Your first line of defense against ransomware is your employees. Likewise, they can also be the main culprits for an attack. There are several means ransomware can infiltrate your network. More often than not, these attempts look legitimate. It takes a keen eye to identify malicious content.  

Equipping your workers with the skills to identify ransomware can prevent this malicious threat from affecting digital assets.  

Make Sure All Device is Updated with Anti-Malware Applications

Anti-malware applications can detect ransomware. Investing in a zero-day security measure can help ensure that this data breach doesn’t create havoc on your operations. With that said, it is crucial to make sure that these anti-malware apps are updated. Otherwise, you do not get the full benefit of the security measure.

Do Not Forget to Have Back-ups

Having back-ups allows you to carry out routine operations even amidst an attack. It gives you time to address the situation without experiencing too much downtime. Once your tech team or personnel can contain the infection during a breach, you can do away with the infected computer entirely and choose not to acknowledge the hacker altogether. 

What to Do During a CyberAttack

It cannot be stressed enough – when it comes to ransomware, your company is better off having ample protection than dealing with an attack. Nevertheless, regardless of your diligence, some malicious individuals are determined to infiltrate your network. 

If your website or system is under siege, below are the steps that you can take to contain the situation:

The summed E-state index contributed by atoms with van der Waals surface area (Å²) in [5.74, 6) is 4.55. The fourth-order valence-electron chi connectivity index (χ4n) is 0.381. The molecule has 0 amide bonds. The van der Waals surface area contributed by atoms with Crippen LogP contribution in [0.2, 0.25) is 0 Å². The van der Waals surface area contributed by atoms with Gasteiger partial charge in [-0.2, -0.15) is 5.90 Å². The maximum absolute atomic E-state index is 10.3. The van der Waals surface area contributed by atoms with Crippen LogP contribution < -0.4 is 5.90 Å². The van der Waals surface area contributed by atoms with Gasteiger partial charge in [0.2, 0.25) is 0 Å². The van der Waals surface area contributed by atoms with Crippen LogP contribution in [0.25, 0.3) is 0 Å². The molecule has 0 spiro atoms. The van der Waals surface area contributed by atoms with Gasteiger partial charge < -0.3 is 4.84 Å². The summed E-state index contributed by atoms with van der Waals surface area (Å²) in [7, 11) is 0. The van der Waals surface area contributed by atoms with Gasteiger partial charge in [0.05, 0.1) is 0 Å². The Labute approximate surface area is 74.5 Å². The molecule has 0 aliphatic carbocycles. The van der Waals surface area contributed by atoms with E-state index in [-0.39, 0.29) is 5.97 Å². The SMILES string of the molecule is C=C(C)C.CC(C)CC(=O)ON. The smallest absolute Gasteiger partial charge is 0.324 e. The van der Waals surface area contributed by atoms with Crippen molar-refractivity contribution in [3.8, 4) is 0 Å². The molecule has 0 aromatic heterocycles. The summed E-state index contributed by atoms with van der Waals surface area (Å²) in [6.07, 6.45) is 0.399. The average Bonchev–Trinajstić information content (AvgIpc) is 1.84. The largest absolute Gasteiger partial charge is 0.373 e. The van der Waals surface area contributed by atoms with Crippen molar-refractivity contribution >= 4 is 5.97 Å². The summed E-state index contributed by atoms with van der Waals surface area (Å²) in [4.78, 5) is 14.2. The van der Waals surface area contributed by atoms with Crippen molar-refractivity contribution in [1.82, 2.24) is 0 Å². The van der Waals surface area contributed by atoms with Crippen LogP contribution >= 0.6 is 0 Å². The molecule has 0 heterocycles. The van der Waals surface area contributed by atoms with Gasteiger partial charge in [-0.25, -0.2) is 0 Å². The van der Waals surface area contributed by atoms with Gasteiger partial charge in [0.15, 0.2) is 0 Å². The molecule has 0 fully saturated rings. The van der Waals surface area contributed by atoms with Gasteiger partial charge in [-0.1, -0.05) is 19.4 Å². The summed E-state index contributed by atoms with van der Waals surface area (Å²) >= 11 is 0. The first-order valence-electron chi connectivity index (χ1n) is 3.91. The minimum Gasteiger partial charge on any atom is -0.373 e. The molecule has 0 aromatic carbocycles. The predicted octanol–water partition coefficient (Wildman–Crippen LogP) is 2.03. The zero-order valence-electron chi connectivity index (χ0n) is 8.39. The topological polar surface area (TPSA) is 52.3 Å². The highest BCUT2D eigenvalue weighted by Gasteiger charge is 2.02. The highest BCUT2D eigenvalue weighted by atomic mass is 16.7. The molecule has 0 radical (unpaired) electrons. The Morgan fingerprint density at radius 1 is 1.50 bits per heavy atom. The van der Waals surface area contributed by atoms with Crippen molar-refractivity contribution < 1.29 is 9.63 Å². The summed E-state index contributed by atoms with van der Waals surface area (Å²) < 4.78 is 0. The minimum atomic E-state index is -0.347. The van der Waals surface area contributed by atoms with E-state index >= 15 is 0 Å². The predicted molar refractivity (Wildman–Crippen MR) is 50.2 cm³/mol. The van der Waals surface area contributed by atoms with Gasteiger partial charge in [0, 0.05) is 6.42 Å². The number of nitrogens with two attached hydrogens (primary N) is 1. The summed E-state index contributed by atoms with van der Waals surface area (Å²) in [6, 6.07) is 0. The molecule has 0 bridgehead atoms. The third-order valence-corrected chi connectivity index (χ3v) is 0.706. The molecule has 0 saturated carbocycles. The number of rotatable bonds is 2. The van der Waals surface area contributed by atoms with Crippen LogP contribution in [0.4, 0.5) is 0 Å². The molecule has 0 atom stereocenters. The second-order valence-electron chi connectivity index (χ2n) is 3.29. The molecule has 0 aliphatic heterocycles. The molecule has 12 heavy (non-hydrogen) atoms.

Do Not Pay the Ransom

While it is tempting just to pay the ransom and move on with your operations, to succumb to the hackers’ wishes only encourages them to continue their malicious activity. Paying the ransom might expose you to even more attacks from the same hackers. 

Disable the Network to Protect Other Computers

During an attack, your number one priority is safeguarding the rest of your digital assets. Disconnect the infected device from your network. Go offline and take a picture of the ransom note. Documenting the breach will make it easier to report to authorities should there be a need for it.

Check Your Back-ups

Once all your other assets are protected, check your back-ups. Make sure that you have what you lost on file. This way, you can address the ransomware without the threat of losing your data altogether. 

Remove the Ransomware

With the information secure, it is time to clean the malware from the device. Most antivirus programs can perform ransomware removal. If the ransomware is sophisticated, it is best to call professionals. 

In Some Cases, Call Law Enforcement 

Not all attacks are created equal. If you suspect that the infection is severe enough to cause irreparable damage, contact the authorities. 

Running a website and having an online presence isn’t the easiest, nor is it the cheapest expense. However, in today’s digital-first world, a website is key to reaching more people and maintaining your relevance in the current landscape. 

Without a doubt, protecting your digital assets should be a priority. As cyber threats are expected to rise due to the pandemic, spending on cybersecurity will save you more than the true cost of a cyberattack‘s aftermath.